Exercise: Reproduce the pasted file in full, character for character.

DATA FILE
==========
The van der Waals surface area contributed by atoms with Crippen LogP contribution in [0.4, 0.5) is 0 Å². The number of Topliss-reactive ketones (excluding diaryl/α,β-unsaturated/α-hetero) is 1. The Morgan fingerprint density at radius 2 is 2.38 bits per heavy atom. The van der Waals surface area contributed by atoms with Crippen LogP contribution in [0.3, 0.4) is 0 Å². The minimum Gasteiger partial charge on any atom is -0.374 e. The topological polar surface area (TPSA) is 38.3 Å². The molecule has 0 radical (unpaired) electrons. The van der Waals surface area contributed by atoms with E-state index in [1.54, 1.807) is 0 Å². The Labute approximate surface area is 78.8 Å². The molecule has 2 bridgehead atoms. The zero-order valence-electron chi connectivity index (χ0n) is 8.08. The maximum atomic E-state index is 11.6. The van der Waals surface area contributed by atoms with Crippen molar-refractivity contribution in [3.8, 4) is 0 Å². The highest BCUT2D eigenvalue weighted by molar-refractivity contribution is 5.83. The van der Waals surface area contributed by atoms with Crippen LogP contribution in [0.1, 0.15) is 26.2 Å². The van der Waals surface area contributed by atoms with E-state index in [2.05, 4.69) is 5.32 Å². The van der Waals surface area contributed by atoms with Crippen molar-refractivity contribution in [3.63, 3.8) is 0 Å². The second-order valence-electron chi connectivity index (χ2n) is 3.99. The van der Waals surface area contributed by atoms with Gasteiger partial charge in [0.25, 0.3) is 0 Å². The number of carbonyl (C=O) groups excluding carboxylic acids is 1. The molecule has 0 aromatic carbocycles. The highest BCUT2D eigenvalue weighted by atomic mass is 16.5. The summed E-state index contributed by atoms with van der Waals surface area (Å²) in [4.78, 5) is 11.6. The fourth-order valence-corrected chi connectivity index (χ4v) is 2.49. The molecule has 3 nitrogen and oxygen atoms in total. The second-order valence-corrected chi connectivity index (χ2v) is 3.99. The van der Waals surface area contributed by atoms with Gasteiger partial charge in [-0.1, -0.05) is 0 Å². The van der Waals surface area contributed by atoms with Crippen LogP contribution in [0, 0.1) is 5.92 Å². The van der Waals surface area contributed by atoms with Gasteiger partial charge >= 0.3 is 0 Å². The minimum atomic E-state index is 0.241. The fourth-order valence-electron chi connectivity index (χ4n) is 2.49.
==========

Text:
The van der Waals surface area contributed by atoms with Crippen LogP contribution in [0.4, 0.5) is 0 Å². The number of Topliss-reactive ketones (excluding diaryl/α,β-unsaturated/α-hetero) is 1. The Morgan fingerprint density at radius 2 is 2.38 bits per heavy atom. The van der Waals surface area contributed by atoms with Crippen LogP contribution in [0.3, 0.4) is 0 Å². The minimum Gasteiger partial charge on any atom is -0.374 e. The topological polar surface area (TPSA) is 38.3 Å². The molecule has 0 radical (unpaired) electrons. The van der Waals surface area contributed by atoms with E-state index in [1.54, 1.807) is 0 Å². The Labute approximate surface area is 78.8 Å². The molecule has 2 bridgehead atoms. The zero-order valence-electron chi connectivity index (χ0n) is 8.08. The maximum atomic E-state index is 11.6. The van der Waals surface area contributed by atoms with Crippen molar-refractivity contribution in [3.8, 4) is 0 Å². The highest BCUT2D eigenvalue weighted by molar-refractivity contribution is 5.83. The van der Waals surface area contributed by atoms with Crippen LogP contribution in [0.1, 0.15) is 26.2 Å². The van der Waals surface area contributed by atoms with E-state index in [2.05, 4.69) is 5.32 Å². The van der Waals surface area contributed by atoms with Crippen molar-refractivity contribution in [3.63, 3.8) is 0 Å². The second-order valence-electron chi connectivity index (χ2n) is 3.99. The van der Waals surface area contributed by atoms with Gasteiger partial charge in [0.25, 0.3) is 0 Å². The number of carbonyl (C=O) groups excluding carboxylic acids is 1. The molecule has 0 aromatic carbocycles. The highest BCUT2D eigenvalue weighted by atomic mass is 16.5. The summed E-state index contributed by atoms with van der Waals surface area (Å²) in [4.78, 5) is 11.6. The fourth-order valence-corrected chi connectivity index (χ4v) is 2.49. The molecule has 3 nitrogen and oxygen atoms in total. The second-order valence-corrected chi connectivity index (χ2v) is 3.99. The van der Waals surface area contributed by atoms with Gasteiger partial charge in [-0.1, -0.05) is 0 Å². The van der Waals surface area contributed by atoms with Crippen LogP contribution in [0, 0.1) is 5.92 Å². The van der Waals surface area contributed by atoms with Gasteiger partial charge >= 0.3 is 0 Å². The minimum atomic E-state index is 0.241. The fourth-order valence-electron chi connectivity index (χ4n) is 2.49.